My employer made this pronouncement, then she leaned back in her chair, lit a cigarette, and sipped her coffee. I knew what had set her mind in this direction. This morning we were going to school.
Jan Sleet started every morning with a cup of coffee and a cigarette. Some days, of course, coffee was not available, and on those mornings it was more difficult to get her out of bed. Unless there was a mystery to solve.
This morning, there weren't any mysteries in sight, so it was fortunate that coffee was available, since we had an appointment.
"Are you speaking generally," I asked, "or is this a comment on the school we're visiting today?"
"Oh, it's just a general observation," she said with a smile. "I'm curious to see the school today. I don't know that much about it."
I wondered if this was true. It would not have been unusual for her to claim ignorance about a subject, in order to "discover" things about it later. On the other hand, I had never seen her exhibit any interest in children, so perhaps she hadn't been paying much attention to the U-town School.
I knew that it was very much an ongoing experiment. I had heard that it was similar to a one-room schoolhouse in a small town, in that students were not automatically segregated by age. There was a lot of effort to create a balance between having a mandated curriculum and allowing students, even young ones, to pick what they wanted to learn.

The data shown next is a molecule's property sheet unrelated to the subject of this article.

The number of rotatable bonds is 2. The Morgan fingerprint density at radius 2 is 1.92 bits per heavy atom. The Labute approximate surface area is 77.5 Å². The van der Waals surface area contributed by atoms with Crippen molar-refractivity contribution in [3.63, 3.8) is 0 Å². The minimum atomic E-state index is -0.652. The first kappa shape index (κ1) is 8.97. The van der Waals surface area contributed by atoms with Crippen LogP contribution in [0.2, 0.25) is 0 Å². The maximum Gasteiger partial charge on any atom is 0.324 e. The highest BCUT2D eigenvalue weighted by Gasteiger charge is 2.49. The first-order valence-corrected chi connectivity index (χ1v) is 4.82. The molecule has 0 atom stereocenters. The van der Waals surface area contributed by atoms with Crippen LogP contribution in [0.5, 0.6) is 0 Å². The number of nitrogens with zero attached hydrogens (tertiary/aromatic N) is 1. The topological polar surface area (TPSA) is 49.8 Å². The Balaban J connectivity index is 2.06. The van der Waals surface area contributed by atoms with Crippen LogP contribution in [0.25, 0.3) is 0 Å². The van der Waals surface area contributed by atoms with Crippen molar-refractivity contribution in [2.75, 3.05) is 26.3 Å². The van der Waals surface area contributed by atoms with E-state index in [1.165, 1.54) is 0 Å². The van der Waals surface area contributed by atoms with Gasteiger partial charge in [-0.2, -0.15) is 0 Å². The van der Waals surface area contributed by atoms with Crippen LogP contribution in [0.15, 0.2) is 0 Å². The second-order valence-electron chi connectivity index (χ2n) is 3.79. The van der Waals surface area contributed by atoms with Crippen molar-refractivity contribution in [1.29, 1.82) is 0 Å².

"What did they ask you to talk about?" I asked.
"Oh, I'm not really sure," she said with a smile. "About being a reporter, I would imagine, but I think the students should get a choice. There are so many topics I could help with. Reporting, writing, solving mysteries, Bellona, the benefits of tobacco, government administration..."
The original invitation had asked her if she would like to come in the morning. I had a feeling that, before the day was over, they were going to wish they had also specified exactly what time she would be expected to leave.
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